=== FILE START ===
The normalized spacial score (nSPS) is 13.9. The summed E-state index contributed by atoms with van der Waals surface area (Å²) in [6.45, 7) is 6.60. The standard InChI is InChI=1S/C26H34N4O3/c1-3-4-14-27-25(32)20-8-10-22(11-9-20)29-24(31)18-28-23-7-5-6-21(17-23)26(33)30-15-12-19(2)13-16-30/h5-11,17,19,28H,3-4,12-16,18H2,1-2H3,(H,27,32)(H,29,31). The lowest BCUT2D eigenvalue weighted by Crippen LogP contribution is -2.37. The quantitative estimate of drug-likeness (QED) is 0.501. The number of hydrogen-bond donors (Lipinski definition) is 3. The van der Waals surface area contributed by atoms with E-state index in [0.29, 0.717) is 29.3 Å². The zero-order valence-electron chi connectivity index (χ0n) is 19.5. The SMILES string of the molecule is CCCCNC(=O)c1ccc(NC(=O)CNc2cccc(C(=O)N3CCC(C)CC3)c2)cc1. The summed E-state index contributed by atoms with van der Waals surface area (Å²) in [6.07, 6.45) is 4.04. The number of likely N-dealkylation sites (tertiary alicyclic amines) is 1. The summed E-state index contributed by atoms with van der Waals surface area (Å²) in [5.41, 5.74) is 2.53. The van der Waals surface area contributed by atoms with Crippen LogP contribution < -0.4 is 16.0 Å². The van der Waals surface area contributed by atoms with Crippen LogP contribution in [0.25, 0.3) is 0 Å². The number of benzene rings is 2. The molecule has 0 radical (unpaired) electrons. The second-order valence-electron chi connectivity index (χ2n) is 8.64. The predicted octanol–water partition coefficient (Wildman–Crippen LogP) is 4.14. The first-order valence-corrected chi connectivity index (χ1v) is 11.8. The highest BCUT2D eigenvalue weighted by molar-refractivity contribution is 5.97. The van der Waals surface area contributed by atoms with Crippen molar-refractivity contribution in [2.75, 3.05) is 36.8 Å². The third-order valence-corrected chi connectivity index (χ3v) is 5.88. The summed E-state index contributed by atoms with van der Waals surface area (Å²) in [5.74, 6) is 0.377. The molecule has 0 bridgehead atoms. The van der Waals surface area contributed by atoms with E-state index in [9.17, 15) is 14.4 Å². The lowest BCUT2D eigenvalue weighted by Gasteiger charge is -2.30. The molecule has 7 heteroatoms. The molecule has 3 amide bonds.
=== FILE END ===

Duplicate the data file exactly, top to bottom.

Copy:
The normalized spacial score (nSPS) is 13.9. The summed E-state index contributed by atoms with van der Waals surface area (Å²) in [6.45, 7) is 6.60. The standard InChI is InChI=1S/C26H34N4O3/c1-3-4-14-27-25(32)20-8-10-22(11-9-20)29-24(31)18-28-23-7-5-6-21(17-23)26(33)30-15-12-19(2)13-16-30/h5-11,17,19,28H,3-4,12-16,18H2,1-2H3,(H,27,32)(H,29,31). The lowest BCUT2D eigenvalue weighted by Crippen LogP contribution is -2.37. The quantitative estimate of drug-likeness (QED) is 0.501. The number of hydrogen-bond donors (Lipinski definition) is 3. The van der Waals surface area contributed by atoms with E-state index in [0.29, 0.717) is 29.3 Å². The zero-order valence-electron chi connectivity index (χ0n) is 19.5. The SMILES string of the molecule is CCCCNC(=O)c1ccc(NC(=O)CNc2cccc(C(=O)N3CCC(C)CC3)c2)cc1. The summed E-state index contributed by atoms with van der Waals surface area (Å²) in [6.07, 6.45) is 4.04. The number of likely N-dealkylation sites (tertiary alicyclic amines) is 1. The summed E-state index contributed by atoms with van der Waals surface area (Å²) in [5.41, 5.74) is 2.53. The van der Waals surface area contributed by atoms with Crippen LogP contribution < -0.4 is 16.0 Å². The van der Waals surface area contributed by atoms with Crippen LogP contribution in [0.25, 0.3) is 0 Å². The number of benzene rings is 2. The molecule has 0 radical (unpaired) electrons. The second-order valence-electron chi connectivity index (χ2n) is 8.64. The predicted octanol–water partition coefficient (Wildman–Crippen LogP) is 4.14. The first-order valence-corrected chi connectivity index (χ1v) is 11.8. The highest BCUT2D eigenvalue weighted by molar-refractivity contribution is 5.97. The van der Waals surface area contributed by atoms with Crippen molar-refractivity contribution in [2.75, 3.05) is 36.8 Å². The third-order valence-corrected chi connectivity index (χ3v) is 5.88. The summed E-state index contributed by atoms with van der Waals surface area (Å²) in [5.74, 6) is 0.377. The molecule has 0 bridgehead atoms. The van der Waals surface area contributed by atoms with E-state index in [9.17, 15) is 14.4 Å². The lowest BCUT2D eigenvalue weighted by Gasteiger charge is -2.30. The molecule has 7 heteroatoms. The molecule has 3 amide bonds.